It would be one of the first major moves of the 2013 NFL offseason.
By the end of February, the Chiefs already had locked on to their new triggerman and they would trade for him on the first official day of the new league year. But coach Andy Reid’s affection for Alex Smith began well before that.
Reid remains very close with one of Smith’s college coaches.
Kyle Whittingham, a BYU linebacker from 1978 to 1981, practiced against Reid, a BYU lineman from 1979 to 1981, for three years, an experience which forged a long friendship.
The defensive coordinator during Smith’s tenure at Utah, Whittingham then succeeded Urban Meyer as head coach of the program, which Smith helped put on the map.
“I’ve followed (Smith) since college,” Reid said.
Reid became even more impressed and familiar with Smith during his NFL career.
Through a scheduling quirk, Reid’s Eagles faced Smith’s 49ers six times (2005, 2006, 2008, 2009, 2010 and 2011) during Smith’s eight-year career with San Francisco. During those encounters, Reid became so enamored with Smith’s toughness, smarts and accuracy that he inquired about acquiring him for the Eagles.
“When I was with Philadelphia — for whatever reason — we seemed to play them every year and got to see him firsthand,” Reid said. “If given the chance, I wanted him on my team.”
The feeling was mutual.
An eager Smith, who wore a Chiefs arrowhead lapel pin on his suit jacket during his introduction to the Kansas City media, targeted the Chiefs.
The 49ers had made it clear that Colin Kaepernick was their guy. As Smith made it equally clear he wanted to start and not continue as Kaepernick’s backup, the 49ers told him they would trade him instead of granting his outright release.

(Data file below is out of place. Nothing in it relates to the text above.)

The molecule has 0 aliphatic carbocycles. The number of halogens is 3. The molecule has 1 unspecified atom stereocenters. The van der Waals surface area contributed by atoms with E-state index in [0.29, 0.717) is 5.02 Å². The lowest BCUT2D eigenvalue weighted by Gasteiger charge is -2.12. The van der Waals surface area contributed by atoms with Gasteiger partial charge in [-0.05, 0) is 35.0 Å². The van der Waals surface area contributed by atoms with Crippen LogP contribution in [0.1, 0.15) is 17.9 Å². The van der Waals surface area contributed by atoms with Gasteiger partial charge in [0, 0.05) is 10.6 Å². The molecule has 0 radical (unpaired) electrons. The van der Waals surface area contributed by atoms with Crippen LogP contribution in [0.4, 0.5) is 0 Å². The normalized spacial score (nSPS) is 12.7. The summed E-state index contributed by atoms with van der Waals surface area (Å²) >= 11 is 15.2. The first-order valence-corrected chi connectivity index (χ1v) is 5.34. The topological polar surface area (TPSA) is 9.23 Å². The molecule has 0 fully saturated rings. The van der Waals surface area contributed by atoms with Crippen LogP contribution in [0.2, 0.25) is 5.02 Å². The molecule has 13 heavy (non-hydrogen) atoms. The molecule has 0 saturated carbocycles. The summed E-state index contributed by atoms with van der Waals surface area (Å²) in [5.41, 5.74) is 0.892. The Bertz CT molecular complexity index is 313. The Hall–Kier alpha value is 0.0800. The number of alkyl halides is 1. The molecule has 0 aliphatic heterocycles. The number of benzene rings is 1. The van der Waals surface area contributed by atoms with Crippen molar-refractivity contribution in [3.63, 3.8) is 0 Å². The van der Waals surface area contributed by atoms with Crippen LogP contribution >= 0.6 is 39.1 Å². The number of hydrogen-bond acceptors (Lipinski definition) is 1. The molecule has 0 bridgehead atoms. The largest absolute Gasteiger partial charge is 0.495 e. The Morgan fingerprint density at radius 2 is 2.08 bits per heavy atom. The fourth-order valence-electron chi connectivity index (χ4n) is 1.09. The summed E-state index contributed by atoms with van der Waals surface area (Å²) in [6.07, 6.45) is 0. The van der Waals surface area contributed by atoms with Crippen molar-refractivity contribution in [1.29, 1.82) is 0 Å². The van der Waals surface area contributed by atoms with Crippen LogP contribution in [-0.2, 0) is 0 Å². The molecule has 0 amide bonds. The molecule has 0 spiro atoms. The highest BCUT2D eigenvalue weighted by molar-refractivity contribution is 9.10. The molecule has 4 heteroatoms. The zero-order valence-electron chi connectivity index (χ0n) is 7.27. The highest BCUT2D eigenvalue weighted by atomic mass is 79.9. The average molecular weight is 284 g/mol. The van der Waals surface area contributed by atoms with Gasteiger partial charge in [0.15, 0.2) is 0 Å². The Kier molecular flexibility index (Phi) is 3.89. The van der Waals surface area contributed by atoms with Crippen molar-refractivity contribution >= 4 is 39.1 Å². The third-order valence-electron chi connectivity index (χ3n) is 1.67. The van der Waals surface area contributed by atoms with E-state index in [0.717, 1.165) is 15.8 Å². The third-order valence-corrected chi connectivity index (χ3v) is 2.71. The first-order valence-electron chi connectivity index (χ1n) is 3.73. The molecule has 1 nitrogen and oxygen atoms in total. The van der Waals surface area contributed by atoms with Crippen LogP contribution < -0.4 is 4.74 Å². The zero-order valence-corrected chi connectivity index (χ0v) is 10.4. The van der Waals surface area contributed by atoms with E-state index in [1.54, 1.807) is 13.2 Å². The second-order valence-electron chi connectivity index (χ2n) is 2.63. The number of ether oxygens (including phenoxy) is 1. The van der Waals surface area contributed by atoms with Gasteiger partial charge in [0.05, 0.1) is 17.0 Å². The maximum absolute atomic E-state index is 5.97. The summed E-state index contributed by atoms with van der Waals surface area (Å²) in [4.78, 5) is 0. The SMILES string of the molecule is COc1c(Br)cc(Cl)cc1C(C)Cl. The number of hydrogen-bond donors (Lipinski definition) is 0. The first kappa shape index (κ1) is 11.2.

Smith sought a trade to Kansas City.
Alex Smith and Andy Reid begin the next chapter of their careers together in Kansas City.
“There is no doubt in my mind this is where I wanted to be,” Smith said. “It wasn’t close. Everything pointed here for me, and I was excited.”
A QB-needy team that was otherwise talented, including a roster with six Pro Bowlers from last year (S Eric Berry, RB Jamaal Charles, P Dustin Colquitt, LB Tamba Hali, LB Justin Houston and LB Derrick Johnson), the Chiefs seemed like a natural fit.
Another draw was Reid, who served as Brett Favre’s QB coach in Green Bay before guiding Donovan McNabb and Michael Vick in Philadelphia, and the reputation he earned as an offensive guru.
“His pedigree,” Smith said, “speaks for itself.”
Reid’s QB pedigree started with Favre and the Packers, and during that time, Reid befriended John Dorsey, the new Chiefs general manager, who was scouting for Green Bay.
Further showing the deep connections embedded in the NFL old boys network, the Chiefs president, Mark Donovan, served as the Eagles vice president of business operations during Reid’s tenure in Philadelphia.
Because of these relationships, the Chiefs served as a comfortable landing spot for Reid, Dorsey and Smith.
The latter hopes that makes for a smoother ride in Kansas City than his time in San Francisco.
Smith played for four head coaches and seven offensive coordinators during his 49ers career, which he started by throwing for one touchdown and 11 interceptions as a 2005 rookie.
After starting the 2007 season with a 2–1 record, he suffered a separated shoulder against the Seahawks. 49ers coach Mike Nolan questioned the severity of the injury and the quarterback’s toughness, even though Smith eventually would need multiple surgeries.
Finally after compiling a 104.1 passer rating while steering the 2012 49ers to a 6-2-1 record, Smith would sustain a concussion and lose his starting job to Kaepernick, who led the 49ers to the Super Bowl.
Smith declined to call his trade to the Chiefs a fresh start, but he expressed great enthusiasm about playing quarterback in Kansas City.
“Because of what I’ve gone through, you grow as a player. You grow as a person. I’m ready for this,” Smith said. “This is a new opportunity for me. I can’t say how excited I am for it.”
Follow Jeff Fedotin on Twitter: @JFedotin
Jeff Fedotin has written for Packers.com, Pro Football Weekly, ESPN The Magazine, the Lawrence (Kan.) Journal-World and Rivals.com. After graduating from Northwestern University, he interned for the Buffalo Bills. During his football playing days at Pembroke Hill (Mo.) School, Fedotin was known for his bad knees and even worse blocking.